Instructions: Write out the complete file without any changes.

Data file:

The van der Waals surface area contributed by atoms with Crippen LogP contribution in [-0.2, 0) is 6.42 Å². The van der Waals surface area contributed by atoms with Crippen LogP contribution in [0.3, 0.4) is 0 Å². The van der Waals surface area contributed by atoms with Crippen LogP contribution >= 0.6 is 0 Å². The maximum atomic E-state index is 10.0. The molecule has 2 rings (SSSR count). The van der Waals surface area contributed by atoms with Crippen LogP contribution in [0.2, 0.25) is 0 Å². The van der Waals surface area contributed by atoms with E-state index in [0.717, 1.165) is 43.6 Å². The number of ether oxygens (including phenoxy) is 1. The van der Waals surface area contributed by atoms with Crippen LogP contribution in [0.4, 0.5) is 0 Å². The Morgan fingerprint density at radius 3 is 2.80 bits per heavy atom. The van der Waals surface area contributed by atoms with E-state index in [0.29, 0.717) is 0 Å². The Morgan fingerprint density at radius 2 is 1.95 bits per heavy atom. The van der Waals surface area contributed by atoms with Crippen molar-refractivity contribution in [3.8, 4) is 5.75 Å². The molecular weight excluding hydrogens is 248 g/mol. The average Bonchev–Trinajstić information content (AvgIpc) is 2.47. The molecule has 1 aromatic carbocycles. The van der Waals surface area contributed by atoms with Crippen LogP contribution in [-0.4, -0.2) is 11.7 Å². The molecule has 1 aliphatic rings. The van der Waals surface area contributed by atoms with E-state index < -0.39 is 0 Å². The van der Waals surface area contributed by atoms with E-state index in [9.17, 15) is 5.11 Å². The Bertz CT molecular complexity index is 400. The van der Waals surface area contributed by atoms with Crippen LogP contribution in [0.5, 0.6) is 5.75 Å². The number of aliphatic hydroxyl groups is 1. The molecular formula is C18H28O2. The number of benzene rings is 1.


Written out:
The van der Waals surface area contributed by atoms with Crippen LogP contribution in [-0.2, 0) is 6.42 Å². The van der Waals surface area contributed by atoms with Crippen LogP contribution in [0.3, 0.4) is 0 Å². The van der Waals surface area contributed by atoms with Crippen LogP contribution >= 0.6 is 0 Å². The maximum atomic E-state index is 10.0. The molecule has 2 rings (SSSR count). The van der Waals surface area contributed by atoms with Crippen LogP contribution in [0.2, 0.25) is 0 Å². The van der Waals surface area contributed by atoms with E-state index in [0.717, 1.165) is 43.6 Å². The number of ether oxygens (including phenoxy) is 1. The van der Waals surface area contributed by atoms with Crippen LogP contribution in [0.4, 0.5) is 0 Å². The Morgan fingerprint density at radius 3 is 2.80 bits per heavy atom. The van der Waals surface area contributed by atoms with E-state index in [0.29, 0.717) is 0 Å². The Morgan fingerprint density at radius 2 is 1.95 bits per heavy atom. The van der Waals surface area contributed by atoms with Crippen molar-refractivity contribution in [3.8, 4) is 5.75 Å². The molecular weight excluding hydrogens is 248 g/mol. The average Bonchev–Trinajstić information content (AvgIpc) is 2.47. The molecule has 1 aromatic carbocycles. The van der Waals surface area contributed by atoms with Crippen LogP contribution in [-0.4, -0.2) is 11.7 Å². The molecule has 1 aliphatic rings. The van der Waals surface area contributed by atoms with E-state index < -0.39 is 0 Å². The van der Waals surface area contributed by atoms with E-state index in [9.17, 15) is 5.11 Å². The Bertz CT molecular complexity index is 400. The van der Waals surface area contributed by atoms with Crippen LogP contribution in [0.5, 0.6) is 5.75 Å². The number of aliphatic hydroxyl groups is 1. The molecular formula is C18H28O2. The number of benzene rings is 1.